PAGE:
That brings us to our next point, characters. Every single character left a lasting impression on me. The anime did a phenomenal job giving detailed descriptions and development for every character that was introduced. Yet all of them had a mysterious side to them that kept them interesting. At first I complained about the heavy dialogue, but after a while I learned to appreciate it. Despite being called “Tale of Swords”, Katanagatari went above and beyond by talking about the different swordsman as well. I began to enjoy hearing about the different wielders and how they came to power and why. Each had their own mini-story embedded into Katanagatari, creating a rich tale about the different owners. Long-term characters like Shichika and Togame had clear signs of change that deserves an A+ in character development. Neither of their attitudes seemed to flip a 180 instantaneously. Each gradually began to understand the other and their relationship benefited from it. At the very end you can feel the passion Shichika and Togame have for each other, despite what they say. Even though the anime had long gaps between each episode I felt like I was there each step of the way. The episodes didn’t seem jumpy or incomplete. As you watch them on their travels, it feels as though you were standing right beside them the whole time.
The story was one of the best I have seen in a while. This is what an anime is all about. Before I knew it I was anxiously waiting for the next episode to release. Katanagatari is one of those anime that set a new bar for every genre it covered, and let me tell you, it had it all. I laughed when Shichika would tease Togame, or not understand the social situation. I sat at the edge of my seat as the fight hit a boiling point, the fighters focused and pumping with adrenaline. I cried, smiled, and clenched my fist as I watched Shichika and Togame grow closer and closer every episode. Katanagatari was something more than just a tale about two people on an adventure. It was more than just a bond between two people. It was more than just another action show. It was more than an anime. Katanagatari gave importance to the smallest details and emphasized big ones. The story wasn’t complex, but it was mind blowing. I can’t explain how great the story was without giving any of it away. But I assure that it is probably one of the best you have seen in a while. Sitting here right now thinking about it gets my hands shaking from excitement. It did take a while to get the ball rolling, but once it started it couldn’t be stopped. From the minute things started to heat up to the second before the final episode ended I was entranced. I couldn’t take my eyes off the screen once the episode started. Once I thought it couldn’t get better, it did. Episode eleven sky rocketed my rating of the anime, paving the way to have the series end in a bang.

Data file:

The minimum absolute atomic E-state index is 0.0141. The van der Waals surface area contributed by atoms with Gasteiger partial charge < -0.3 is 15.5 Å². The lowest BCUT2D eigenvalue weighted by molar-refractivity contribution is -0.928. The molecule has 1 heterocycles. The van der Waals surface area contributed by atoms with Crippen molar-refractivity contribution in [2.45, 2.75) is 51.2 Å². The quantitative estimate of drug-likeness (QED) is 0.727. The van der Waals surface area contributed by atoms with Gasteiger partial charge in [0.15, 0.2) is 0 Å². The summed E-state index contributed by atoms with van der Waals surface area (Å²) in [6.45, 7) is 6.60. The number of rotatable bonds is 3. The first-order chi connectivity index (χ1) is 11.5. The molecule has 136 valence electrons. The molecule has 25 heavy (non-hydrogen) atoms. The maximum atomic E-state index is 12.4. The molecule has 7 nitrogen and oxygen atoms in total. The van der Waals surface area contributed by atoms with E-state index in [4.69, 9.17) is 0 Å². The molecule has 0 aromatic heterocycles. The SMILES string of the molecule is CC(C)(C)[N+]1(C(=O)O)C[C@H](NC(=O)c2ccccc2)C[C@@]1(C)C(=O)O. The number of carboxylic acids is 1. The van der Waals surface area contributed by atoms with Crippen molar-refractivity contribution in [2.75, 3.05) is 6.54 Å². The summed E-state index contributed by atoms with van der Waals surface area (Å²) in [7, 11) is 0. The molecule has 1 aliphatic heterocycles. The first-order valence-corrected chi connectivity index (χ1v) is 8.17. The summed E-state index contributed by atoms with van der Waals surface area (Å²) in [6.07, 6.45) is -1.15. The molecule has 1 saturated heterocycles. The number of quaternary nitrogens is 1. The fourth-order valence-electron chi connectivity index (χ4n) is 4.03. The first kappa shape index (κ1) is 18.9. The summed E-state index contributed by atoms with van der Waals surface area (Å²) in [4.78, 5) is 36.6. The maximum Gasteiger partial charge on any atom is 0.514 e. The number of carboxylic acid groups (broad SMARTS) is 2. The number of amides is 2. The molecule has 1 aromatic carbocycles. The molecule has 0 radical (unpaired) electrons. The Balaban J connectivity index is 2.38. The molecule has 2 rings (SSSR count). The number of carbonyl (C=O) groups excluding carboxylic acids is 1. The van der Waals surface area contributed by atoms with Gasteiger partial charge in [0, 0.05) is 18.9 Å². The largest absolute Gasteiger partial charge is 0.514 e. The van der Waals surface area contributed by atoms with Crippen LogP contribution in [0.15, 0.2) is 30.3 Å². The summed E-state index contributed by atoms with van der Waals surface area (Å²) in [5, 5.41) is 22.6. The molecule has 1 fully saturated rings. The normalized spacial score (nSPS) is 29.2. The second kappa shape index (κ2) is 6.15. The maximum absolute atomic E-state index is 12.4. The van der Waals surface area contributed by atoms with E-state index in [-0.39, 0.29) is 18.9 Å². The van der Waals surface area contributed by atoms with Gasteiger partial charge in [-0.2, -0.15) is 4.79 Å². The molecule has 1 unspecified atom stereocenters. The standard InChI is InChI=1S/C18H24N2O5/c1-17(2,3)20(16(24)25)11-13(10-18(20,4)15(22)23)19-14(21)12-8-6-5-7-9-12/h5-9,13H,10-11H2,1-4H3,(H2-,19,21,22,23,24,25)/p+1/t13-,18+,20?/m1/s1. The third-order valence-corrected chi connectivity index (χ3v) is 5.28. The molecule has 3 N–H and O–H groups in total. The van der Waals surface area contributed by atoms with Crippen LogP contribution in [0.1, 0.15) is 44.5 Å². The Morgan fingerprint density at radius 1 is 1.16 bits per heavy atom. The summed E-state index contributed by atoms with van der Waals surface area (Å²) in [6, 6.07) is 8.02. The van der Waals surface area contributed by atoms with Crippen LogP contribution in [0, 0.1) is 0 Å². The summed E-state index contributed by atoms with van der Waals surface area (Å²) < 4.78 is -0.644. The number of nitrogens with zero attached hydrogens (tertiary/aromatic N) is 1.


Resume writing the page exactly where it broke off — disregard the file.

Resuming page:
Final statements: This is a must watch for everyone because the story alone makes the anime worth watching. I warn you that it does start extremely slow and is dialogue heavy. However, as the anime progresses it balances out and ends on a high note.